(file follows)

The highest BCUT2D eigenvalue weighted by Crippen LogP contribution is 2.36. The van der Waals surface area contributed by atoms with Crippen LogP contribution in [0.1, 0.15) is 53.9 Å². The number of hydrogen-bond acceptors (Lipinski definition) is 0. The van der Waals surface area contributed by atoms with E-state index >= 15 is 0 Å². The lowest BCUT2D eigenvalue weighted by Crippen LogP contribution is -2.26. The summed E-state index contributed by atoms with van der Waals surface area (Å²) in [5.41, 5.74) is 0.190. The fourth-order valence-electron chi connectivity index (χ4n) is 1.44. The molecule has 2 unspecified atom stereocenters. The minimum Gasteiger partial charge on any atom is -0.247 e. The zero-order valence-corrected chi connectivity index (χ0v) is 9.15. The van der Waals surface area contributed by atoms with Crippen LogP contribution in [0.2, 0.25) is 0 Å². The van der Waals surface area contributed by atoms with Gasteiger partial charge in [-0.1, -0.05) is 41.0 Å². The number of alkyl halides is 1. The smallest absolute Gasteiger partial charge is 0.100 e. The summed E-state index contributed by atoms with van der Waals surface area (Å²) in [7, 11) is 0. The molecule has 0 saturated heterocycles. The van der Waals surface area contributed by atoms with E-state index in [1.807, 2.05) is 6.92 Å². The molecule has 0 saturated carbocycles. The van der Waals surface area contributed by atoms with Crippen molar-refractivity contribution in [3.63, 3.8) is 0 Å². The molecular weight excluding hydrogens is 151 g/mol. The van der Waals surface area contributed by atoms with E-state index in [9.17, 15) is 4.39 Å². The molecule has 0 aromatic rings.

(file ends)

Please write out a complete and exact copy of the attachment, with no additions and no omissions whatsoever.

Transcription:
The highest BCUT2D eigenvalue weighted by Crippen LogP contribution is 2.36. The van der Waals surface area contributed by atoms with Crippen LogP contribution in [0.1, 0.15) is 53.9 Å². The number of hydrogen-bond acceptors (Lipinski definition) is 0. The van der Waals surface area contributed by atoms with E-state index >= 15 is 0 Å². The lowest BCUT2D eigenvalue weighted by Crippen LogP contribution is -2.26. The summed E-state index contributed by atoms with van der Waals surface area (Å²) in [5.41, 5.74) is 0.190. The fourth-order valence-electron chi connectivity index (χ4n) is 1.44. The molecule has 2 unspecified atom stereocenters. The minimum Gasteiger partial charge on any atom is -0.247 e. The zero-order valence-corrected chi connectivity index (χ0v) is 9.15. The van der Waals surface area contributed by atoms with Crippen LogP contribution in [0.2, 0.25) is 0 Å². The van der Waals surface area contributed by atoms with Gasteiger partial charge in [-0.1, -0.05) is 41.0 Å². The number of alkyl halides is 1. The smallest absolute Gasteiger partial charge is 0.100 e. The summed E-state index contributed by atoms with van der Waals surface area (Å²) in [7, 11) is 0. The molecule has 0 saturated heterocycles. The van der Waals surface area contributed by atoms with E-state index in [1.807, 2.05) is 6.92 Å². The molecule has 0 saturated carbocycles. The van der Waals surface area contributed by atoms with Crippen molar-refractivity contribution in [3.63, 3.8) is 0 Å². The molecular weight excluding hydrogens is 151 g/mol. The van der Waals surface area contributed by atoms with E-state index in [9.17, 15) is 4.39 Å². The molecule has 0 aromatic rings.